Budget cuts batter road safety strategy07 Mar 2011

Budget cuts threaten to reverse road casualty reduction

Britain should be braced for a possible increase in the number of road deaths because of cuts to the road safety budget and traffic growth caused by economic recovery.

Nine out of ten road safety professionals think reduced spending is going to harm road safety projects and over half believe a loss of expertise will mean there will be no further falls in the number of casualties.

When asked for their more detailed opinion a number of respondents wrote that they feared the amount of those killed and injured could actually rise.

These are amongst the findings of a report called Tackling the Deficit, Where Next for Road Safety compiled for the RAC Foundation by PACTS (the Parliamentary Advisory Council for Transport Safety).

In the wake of the Comprehensive Spending Review, PACTS surveyed in detail 50 road safety professionals working for local authorities, police forces, UK Fire and Rescue services, academic bodies or consultancies.

As a result of budget cuts, councils have already reported examples of:

•    Cutting road safety engineering spending by 60-80%
•     Abolishing or reducing the number of lollipop men and women
•    Switching off speed cameras
•    Reducing road safety education programmes including those aimed at pedestrians and cyclists

The report concludes it is vital that government sets out a firm strategy for road safety over the next decade in its forthcoming Strategic Road Safety Framework. The previous ten-year plan came to an end in March 2010. A strong commitment from central government to preventing death and injury on the roads will encourage councils to spend a fair share of their reduced budgets on cutting casualties rather than diverting it to other services which they believe better reflects the view in Whitehall.

The report also recommends:

•    The need for a clear timetable for a government response to the Transport Select Committee report on Drink and Drug Driving
•    Publication of revised guidance on to implement 20mph zones and limits
•    Cross-departmental monitoring of motoring offences in recognition of the link between road crime and other criminal offences

Professor Stephen Glaister, director of the RAC Foundation, said: “Britain has made huge strides in cutting road deaths over recent years, but further casualty reduction is not guaranteed. Reduced budgets and more traffic could mean more people killed rather than less.

“To avoid this, government must prioritise road safety and send out a clear message to councils that this is an important area of policy. It must also set bold targets for cutting death and injury so that safety professionals have something to strive for. The best estimates are that a 50% cut in those killed and injured on the roads is possible by 2020, but it won’t happen without strong leadership from ministers. The evidence is that countries which set firm targets have much better safety records than those that don’t.”

Rob Gifford, executive director of PACTS, said: “Great Britain has a long commitment to reducing death and injury on the roads. We need to maintain that commitment even in challenging economic circumstances. Road crashes are preventable events. By focusing on cutting these further, we can reduce demand on the health service and enhance the nation’s economic capability. In May the United Nations is launching its Decade of Action on Road Safety. It would be wrong if the importance of saving life on the highway was recognised at a global level but given less attention within these shores.”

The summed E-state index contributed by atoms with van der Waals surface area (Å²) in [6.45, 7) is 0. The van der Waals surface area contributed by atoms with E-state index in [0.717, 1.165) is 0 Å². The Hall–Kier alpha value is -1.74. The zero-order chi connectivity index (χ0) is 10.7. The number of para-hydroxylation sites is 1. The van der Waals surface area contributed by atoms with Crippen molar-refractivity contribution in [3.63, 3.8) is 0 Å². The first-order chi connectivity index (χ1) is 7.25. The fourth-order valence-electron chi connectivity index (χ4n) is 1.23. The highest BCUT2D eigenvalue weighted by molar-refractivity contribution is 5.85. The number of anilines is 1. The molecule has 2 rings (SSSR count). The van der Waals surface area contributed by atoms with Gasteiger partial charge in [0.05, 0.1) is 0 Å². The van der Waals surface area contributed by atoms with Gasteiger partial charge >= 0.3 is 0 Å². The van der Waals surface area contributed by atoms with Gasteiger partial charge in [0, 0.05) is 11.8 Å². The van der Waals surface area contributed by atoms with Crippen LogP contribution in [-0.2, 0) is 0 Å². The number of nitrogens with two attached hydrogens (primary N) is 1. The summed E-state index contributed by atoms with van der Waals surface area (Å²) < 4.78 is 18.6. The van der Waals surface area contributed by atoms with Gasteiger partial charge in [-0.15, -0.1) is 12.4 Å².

In 2009, 2,222 people died on Britain’s roads. Figures from the first three quarters of 2010 suggest the death toll for that year will be below 2,000.



Philip Gomm – Head of External Communications – RAC Foundation
[email protected] / 07711 776448 / 020 7747 3486

Robert Gifford – Executive Director – PACTS
0207 222 7732 (work) / 01908 562025 (home)

Notes to editors:

The RAC Foundation is a charity which explores the economic, mobility, safety and environmental issues relating to roads and responsible road users. Independent and authoritative research, carried out for the public benefit, is central to the Foundation’s activities.

The Parliamentary Advisory Council for Transport Safety (PACTS) is a registered charity and associate Parliamentary group. Its charitable objective is: To protect human life through the promotion of transport safety for the public benefit. It provides advice and information to Parliamentarians on road, rail and air safety issues.

The results of the survey come from a questionnaire distributed to road safety professionals at conferences and events during November and December 2010 and sent to professional organisations in the sector. The answers give a snapshot of professional opinion at that time that reflects the concerns of those responding.

The report sets out the case for a clear strategic framework for road safety supported by targets and performance indicators over the next decade. This approach has been shown to bring additional reductions in deaths of between 4% and 19% in other OECD countries.

89% of respondents answered ‘negative’ or ‘potentially negative’ to the question ‘With regard to the Budget and Spending Review, how do you view the impact on road safety in 2011?’

When asked whether there were sufficient human resources and skills resources to achieve further improvements in road safety, 57% of questionnaire respondents said no, 27% said it was too early to tell, and 16% said yes.